Why fossil fuels were the big winner of COP28
Western fantasies about the end of oil and gas came crashing down to Earth.
COP28 has certainly upset the West’s green elites.
At the start of the annual climate-change confab, Greenpeace, the Sierra Club and 300 other environmentalist NGOs wrote an open letter to the presidency of COP28, headed up by Sultan al-Jaber of the United Arab Emirates, demanding a full phase-out of fossil fuels. It’s fair to say the response thus far of the presidency has not been to the climate activists’ liking.
On Monday evening, the COP28 presidency released a draft text for a fossil-fuels deal. It calls for ‘reducing both consumption and production of fossil fuels, in a just, orderly and equitable manner, so as to achieve Net Zero by, before or around 2050, in keeping with the science’. But the draft steadfastly avoids any mention of a ‘phase-out’ or ‘phase-down’ of fossil fuels. And it does not require fossil-fuel producers to cut their output, framing any reductions instead as optional.
Cue outrage from Western environmentalists and politicians. ‘We can’t accept this text’, said Eamon Ryan, Ireland’s environment minister, ‘It’s not anywhere near ambitious enough’. Mary Robinson, chair of the Elders group of former global politicians, complained: ‘It is not good enough to say you recognise and respect the science but then fail to take heed of its dire warnings in the collective action you commit to.’
The COP28 presidency is now about to come up with a new proposal for a fossil-fuel deal. But it is unlikely to be much more than a fudge.
The West’s green elites shouldn’t have been surprised by this refusal to commit to the phase-out of fossil fuels. After all, as well as presiding over this year’s climate conference, COP28 president al-Jaber is also the CEO of the Abu Dhabi National Oil Company.
Furthermore, while everyone knows the Gulf countries are major energy exporters, it’s less well known that they’re also massive energy consumers. The United Arab Emirates is about the same size population-wise as Austria, but it consumes almost twice as much electricity per year, at 130 TWh compared to 71 TWh. Getting rid of fossil fuels any time soon would ruin nations like the UAE.
But the Western environmentalist class doesn’t get it. It doesn’t understand what is obvious to so many other nations at COP28 – namely, that fossil fuel-produced energy is central not only to most countries’ economic survival. It is also central to their ability to cope with whatever nature throws at them. After all, building a flourishing economy in the middle of the desert, as the UAE has done, is an incredibly challenging task. It can only be accomplished with ample access to energy.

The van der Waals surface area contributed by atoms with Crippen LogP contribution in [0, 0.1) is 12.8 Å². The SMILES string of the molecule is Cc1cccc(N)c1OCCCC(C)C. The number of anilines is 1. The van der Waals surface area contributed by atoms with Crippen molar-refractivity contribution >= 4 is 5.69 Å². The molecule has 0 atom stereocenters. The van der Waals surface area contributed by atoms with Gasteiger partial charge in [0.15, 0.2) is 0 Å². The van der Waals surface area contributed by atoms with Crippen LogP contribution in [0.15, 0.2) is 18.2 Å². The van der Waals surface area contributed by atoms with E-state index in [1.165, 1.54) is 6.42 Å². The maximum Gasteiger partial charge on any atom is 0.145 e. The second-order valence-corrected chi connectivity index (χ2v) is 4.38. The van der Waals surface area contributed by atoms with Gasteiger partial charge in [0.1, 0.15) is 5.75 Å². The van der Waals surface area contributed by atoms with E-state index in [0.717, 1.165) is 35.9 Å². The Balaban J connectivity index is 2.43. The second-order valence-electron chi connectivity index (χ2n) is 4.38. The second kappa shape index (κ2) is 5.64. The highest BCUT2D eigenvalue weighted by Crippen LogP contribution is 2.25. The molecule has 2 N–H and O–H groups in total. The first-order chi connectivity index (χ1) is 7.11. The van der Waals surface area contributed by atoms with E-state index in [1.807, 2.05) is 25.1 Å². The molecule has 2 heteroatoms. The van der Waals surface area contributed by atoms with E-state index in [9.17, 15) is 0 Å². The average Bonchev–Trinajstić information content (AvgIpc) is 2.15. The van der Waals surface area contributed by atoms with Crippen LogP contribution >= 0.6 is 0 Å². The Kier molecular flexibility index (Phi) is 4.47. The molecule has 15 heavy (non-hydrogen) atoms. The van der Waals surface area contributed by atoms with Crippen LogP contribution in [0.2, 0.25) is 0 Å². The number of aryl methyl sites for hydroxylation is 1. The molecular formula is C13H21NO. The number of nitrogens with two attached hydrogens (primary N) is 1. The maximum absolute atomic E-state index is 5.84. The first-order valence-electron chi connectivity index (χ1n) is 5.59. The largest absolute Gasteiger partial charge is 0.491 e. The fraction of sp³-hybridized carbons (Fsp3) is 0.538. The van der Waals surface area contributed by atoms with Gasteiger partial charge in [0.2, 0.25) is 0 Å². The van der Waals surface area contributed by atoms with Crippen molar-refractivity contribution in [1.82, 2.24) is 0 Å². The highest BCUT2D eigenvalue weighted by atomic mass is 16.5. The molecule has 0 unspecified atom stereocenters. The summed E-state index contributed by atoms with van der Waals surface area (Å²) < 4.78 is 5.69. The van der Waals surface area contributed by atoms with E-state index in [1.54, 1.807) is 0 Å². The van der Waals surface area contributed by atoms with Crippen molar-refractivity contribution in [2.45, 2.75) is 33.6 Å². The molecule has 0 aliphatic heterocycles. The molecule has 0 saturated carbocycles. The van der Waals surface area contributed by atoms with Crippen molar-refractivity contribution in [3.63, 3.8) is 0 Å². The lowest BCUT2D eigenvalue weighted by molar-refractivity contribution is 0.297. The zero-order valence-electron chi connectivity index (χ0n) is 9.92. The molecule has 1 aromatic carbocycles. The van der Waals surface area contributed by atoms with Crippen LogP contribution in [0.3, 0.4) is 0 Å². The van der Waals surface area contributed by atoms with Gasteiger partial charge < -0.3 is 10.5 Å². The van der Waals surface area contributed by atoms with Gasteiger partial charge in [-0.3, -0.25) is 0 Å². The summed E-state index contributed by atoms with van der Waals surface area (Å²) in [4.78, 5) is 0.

Furthermore, if CO2 in the atmosphere is truly responsible for more extreme weather events and the deterioration of the conditions necessary for human flourishing, then humanity cannot afford to limit its access to energy. We will need to use more energy, especially if we want to thrive.
The West’s downbeat green elites seem to totally underestimate the importance of energy. The current yearly energy use of the world is close to 100 billion barrels of oil equivalent, which is about the same amount of energy created by 500 billion human workers. It is our ability to produce energy on such an unprecedented scale that allows us to have modern and prosperous societies. The forced phase-out of fossil fuels that certain COP28 delegates are demanding would endanger humanity’s future.
Fossil-fuel rich countries tend to be much more conscious of the importance of energy than the West’s green activists. This is why Saudi Arabia is not resting on its oil provisions. Instead, it is doing everything it can to get access to nuclear power. The UAE is similarly committed to nuclear. It now has three Korean-built reactors online, with a fourth scheduled to join them in 2024. Indeed, one of the most significant breakthroughs of this year’s conference has been the pledge by over 20 nations to triple their nuclear capacity by 2050. This would have been inconceivable just a few years ago.
Meanwhile, Germany, once the global role model for the green-energy transition, is fast becoming a nation no one wants to emulate. The German government’s decision to switch off fully functional nuclear power plants was always seen as somewhat eccentric. But now, with Germany in the midst of an economic and energy crisis, that decision looks suicidal.
More and more countries are now starting to plot a different path to that travelled by Germany. They are realising that aiming for energy abundance should take precedence over a transition to renewables.
Through the rows and wrangling over draft deals on fossil fuels, COP28 has shed a light on where the global debate on energy and the environment is going. It shows that poorer nations will not let richer Western nations hold back their development in the name of climate change. And it also shows that energy-producing countries will not agree on any fixed date to cut fossil-fuel production, unless true alternatives are in place.
Perhaps nothing better captures the new trajectory for global energy policies than the choice of the host country for COP29. That’s right, it’s Azerbaijan, another petrostate.
Ralph Schoellhammer is an assistant professor in economics and political science at Webster University Vienna and visiting fellow at MCC Budapest.
Picture by: Getty.
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